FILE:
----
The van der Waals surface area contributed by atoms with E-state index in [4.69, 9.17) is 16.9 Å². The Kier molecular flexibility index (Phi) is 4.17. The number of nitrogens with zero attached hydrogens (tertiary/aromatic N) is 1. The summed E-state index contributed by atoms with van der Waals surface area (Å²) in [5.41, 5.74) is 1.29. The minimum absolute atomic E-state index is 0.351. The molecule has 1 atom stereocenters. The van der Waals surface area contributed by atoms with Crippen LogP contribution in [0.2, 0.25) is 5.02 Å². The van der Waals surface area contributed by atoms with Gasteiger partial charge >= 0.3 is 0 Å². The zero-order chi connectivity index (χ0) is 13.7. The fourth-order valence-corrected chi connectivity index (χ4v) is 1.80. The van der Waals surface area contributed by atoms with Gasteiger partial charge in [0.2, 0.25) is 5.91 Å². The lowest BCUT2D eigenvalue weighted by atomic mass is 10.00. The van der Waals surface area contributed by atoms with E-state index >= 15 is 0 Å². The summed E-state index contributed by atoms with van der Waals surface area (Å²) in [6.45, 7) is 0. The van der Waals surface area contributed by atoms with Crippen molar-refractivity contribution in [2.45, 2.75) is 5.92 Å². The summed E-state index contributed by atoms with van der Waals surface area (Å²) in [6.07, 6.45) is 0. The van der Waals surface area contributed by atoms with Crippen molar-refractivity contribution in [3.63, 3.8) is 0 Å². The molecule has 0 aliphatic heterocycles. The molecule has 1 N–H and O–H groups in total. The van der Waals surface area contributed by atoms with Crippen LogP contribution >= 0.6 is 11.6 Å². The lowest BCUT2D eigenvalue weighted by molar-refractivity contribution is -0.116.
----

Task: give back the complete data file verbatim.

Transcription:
The van der Waals surface area contributed by atoms with E-state index in [4.69, 9.17) is 16.9 Å². The Kier molecular flexibility index (Phi) is 4.17. The number of nitrogens with zero attached hydrogens (tertiary/aromatic N) is 1. The summed E-state index contributed by atoms with van der Waals surface area (Å²) in [5.41, 5.74) is 1.29. The minimum absolute atomic E-state index is 0.351. The molecule has 1 atom stereocenters. The van der Waals surface area contributed by atoms with Crippen LogP contribution in [0.2, 0.25) is 5.02 Å². The van der Waals surface area contributed by atoms with Gasteiger partial charge >= 0.3 is 0 Å². The zero-order chi connectivity index (χ0) is 13.7. The fourth-order valence-corrected chi connectivity index (χ4v) is 1.80. The van der Waals surface area contributed by atoms with Gasteiger partial charge in [0.2, 0.25) is 5.91 Å². The lowest BCUT2D eigenvalue weighted by atomic mass is 10.00. The van der Waals surface area contributed by atoms with E-state index >= 15 is 0 Å². The summed E-state index contributed by atoms with van der Waals surface area (Å²) in [6.45, 7) is 0. The van der Waals surface area contributed by atoms with Crippen molar-refractivity contribution in [2.45, 2.75) is 5.92 Å². The summed E-state index contributed by atoms with van der Waals surface area (Å²) in [6.07, 6.45) is 0. The van der Waals surface area contributed by atoms with Crippen molar-refractivity contribution in [3.63, 3.8) is 0 Å². The molecule has 0 aliphatic heterocycles. The molecule has 1 N–H and O–H groups in total. The van der Waals surface area contributed by atoms with Crippen LogP contribution >= 0.6 is 11.6 Å². The lowest BCUT2D eigenvalue weighted by molar-refractivity contribution is -0.116.